Figure 2 (credit: aviral vatsa): Schematic overview of regulation of plasma glucose by sodium glucose co-transporter (SGLT).

Thus inhibition of SGLT2 provides a novel way to modulate blood glucose levels and consequently limit long term complications of hyperglycemia 7,8. Moreover, SGLT2 inhibitors will selectively target the renal glucose transportation and spare the counter regulatory hormones involved in glucose metabolism because SGLT2 is almost exclusively located in the kidneys. This novel way of glucose modulation will likely avoid severe side affects, e.g. hypoglycemia and weight gain, that are seen with present antidiabetic pharmacological agents.

Agents currently under development

Table below gives an overview of the SGLT2 inhibotors in development.

(Credit: Chao et al 2010)


In summary, increasing urinary glucose excretion represents a new approach to addressing the challenge of hyperglycaemia. SGLT2 inhibitors may have indications both in the prevention and treatment of T2DM, and perhaps T1DM, with a possible application in obesity. Further studies in large numbers of human subjects are necessary to delineate efficacy, safety and how to most effectively use these agents in the treatment of diabetes.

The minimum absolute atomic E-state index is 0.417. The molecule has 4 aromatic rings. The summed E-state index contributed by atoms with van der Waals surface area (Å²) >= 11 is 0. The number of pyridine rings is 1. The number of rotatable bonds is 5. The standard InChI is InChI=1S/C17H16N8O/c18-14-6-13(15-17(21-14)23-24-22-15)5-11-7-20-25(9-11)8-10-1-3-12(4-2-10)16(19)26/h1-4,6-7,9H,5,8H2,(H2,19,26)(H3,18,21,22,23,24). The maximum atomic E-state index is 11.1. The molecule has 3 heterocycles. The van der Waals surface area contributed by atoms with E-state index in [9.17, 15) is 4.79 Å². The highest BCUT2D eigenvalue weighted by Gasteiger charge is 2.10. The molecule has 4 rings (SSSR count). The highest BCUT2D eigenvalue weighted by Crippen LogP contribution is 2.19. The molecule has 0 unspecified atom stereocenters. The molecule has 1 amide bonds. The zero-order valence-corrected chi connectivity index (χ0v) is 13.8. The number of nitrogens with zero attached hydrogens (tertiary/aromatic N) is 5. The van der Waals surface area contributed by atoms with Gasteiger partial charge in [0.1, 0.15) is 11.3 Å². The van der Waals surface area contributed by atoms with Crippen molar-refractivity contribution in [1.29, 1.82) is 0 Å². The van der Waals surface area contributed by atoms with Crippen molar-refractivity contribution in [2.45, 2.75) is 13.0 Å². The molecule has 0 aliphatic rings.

1. Diabetes Atlas. International Diabetes Federation, (2009) at <www.diabetesatlas.org>
  2. Intensive blood-glucose control with sulphonylureas or insulin compared with conventional treatment and risk of complications in patients with type 2 diabetes (UKPDS 33). UK Prospective Diabetes Study (UKPDS) Group. Lancet 352, 837–853 (1998).
  3. Buse, J. B. et al. Effects of exenatide (exendin-4) on glycemic control over 30 weeks in sulfonylurea-treated patients with type 2 diabetes. Diabetes Care 27, 2628–2635 (2004).
  4. Inzucchi, S. E. Oral antihyperglycemic therapy for type 2 diabetes: scientific review. JAMA 287, 360–372 (2002).
  5. Brown, G. K. Glucose transporters: Structure, function and consequences of deficiency. Journal of Inherited Metabolic Disease 23, 237–246 (2000).
  6. Wright, E. M. Renal Na+-glucose cotransporters. Am J Physiol Renal Physiol 280, F10–F18 (2001).
  7. Chao, E. C. & Henry, R. R. SGLT2 inhibition — a novel strategy for diabetes treatment. Nature Reviews Drug Discovery 9, 551–559 (2010).
  8. Ferrannini, E. & Solini, A. SGLT2 inhibition in diabetes mellitus: rationale and clinical prospects. Nature Reviews Endocrinology 8, 495–502 (2012).